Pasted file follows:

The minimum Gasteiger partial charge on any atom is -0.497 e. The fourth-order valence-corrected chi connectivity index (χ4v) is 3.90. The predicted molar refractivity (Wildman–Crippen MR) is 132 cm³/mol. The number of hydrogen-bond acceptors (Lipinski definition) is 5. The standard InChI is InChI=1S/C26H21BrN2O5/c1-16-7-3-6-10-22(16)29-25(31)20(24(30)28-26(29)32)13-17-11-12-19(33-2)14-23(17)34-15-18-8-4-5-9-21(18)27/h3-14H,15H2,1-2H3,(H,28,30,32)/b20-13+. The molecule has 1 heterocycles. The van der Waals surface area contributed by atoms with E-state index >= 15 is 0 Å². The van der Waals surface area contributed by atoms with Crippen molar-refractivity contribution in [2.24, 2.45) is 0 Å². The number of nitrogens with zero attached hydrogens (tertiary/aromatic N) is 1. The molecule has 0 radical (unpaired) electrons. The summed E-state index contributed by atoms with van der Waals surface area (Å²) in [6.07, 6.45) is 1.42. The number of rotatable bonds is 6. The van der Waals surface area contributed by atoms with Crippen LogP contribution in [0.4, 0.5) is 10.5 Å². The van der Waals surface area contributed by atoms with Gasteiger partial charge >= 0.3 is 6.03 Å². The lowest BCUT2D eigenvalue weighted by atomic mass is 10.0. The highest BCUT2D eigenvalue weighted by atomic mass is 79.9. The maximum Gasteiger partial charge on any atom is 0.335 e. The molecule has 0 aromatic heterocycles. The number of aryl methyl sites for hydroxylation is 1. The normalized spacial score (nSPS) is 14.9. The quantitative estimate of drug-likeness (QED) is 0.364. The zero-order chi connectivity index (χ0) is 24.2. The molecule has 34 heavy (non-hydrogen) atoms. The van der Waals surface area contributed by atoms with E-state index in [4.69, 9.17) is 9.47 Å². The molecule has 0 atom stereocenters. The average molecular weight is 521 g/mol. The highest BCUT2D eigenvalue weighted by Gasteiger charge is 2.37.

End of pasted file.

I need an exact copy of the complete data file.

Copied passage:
The minimum Gasteiger partial charge on any atom is -0.497 e. The fourth-order valence-corrected chi connectivity index (χ4v) is 3.90. The predicted molar refractivity (Wildman–Crippen MR) is 132 cm³/mol. The number of hydrogen-bond acceptors (Lipinski definition) is 5. The standard InChI is InChI=1S/C26H21BrN2O5/c1-16-7-3-6-10-22(16)29-25(31)20(24(30)28-26(29)32)13-17-11-12-19(33-2)14-23(17)34-15-18-8-4-5-9-21(18)27/h3-14H,15H2,1-2H3,(H,28,30,32)/b20-13+. The molecule has 1 heterocycles. The van der Waals surface area contributed by atoms with E-state index >= 15 is 0 Å². The van der Waals surface area contributed by atoms with Crippen molar-refractivity contribution in [2.24, 2.45) is 0 Å². The number of nitrogens with zero attached hydrogens (tertiary/aromatic N) is 1. The molecule has 0 radical (unpaired) electrons. The summed E-state index contributed by atoms with van der Waals surface area (Å²) in [6.07, 6.45) is 1.42. The number of rotatable bonds is 6. The van der Waals surface area contributed by atoms with Crippen LogP contribution in [0.4, 0.5) is 10.5 Å². The van der Waals surface area contributed by atoms with Gasteiger partial charge >= 0.3 is 6.03 Å². The lowest BCUT2D eigenvalue weighted by atomic mass is 10.0. The highest BCUT2D eigenvalue weighted by atomic mass is 79.9. The maximum Gasteiger partial charge on any atom is 0.335 e. The molecule has 0 aromatic heterocycles. The number of aryl methyl sites for hydroxylation is 1. The normalized spacial score (nSPS) is 14.9. The quantitative estimate of drug-likeness (QED) is 0.364. The zero-order chi connectivity index (χ0) is 24.2. The molecule has 34 heavy (non-hydrogen) atoms. The van der Waals surface area contributed by atoms with E-state index in [4.69, 9.17) is 9.47 Å². The molecule has 0 atom stereocenters. The average molecular weight is 521 g/mol. The highest BCUT2D eigenvalue weighted by Gasteiger charge is 2.37.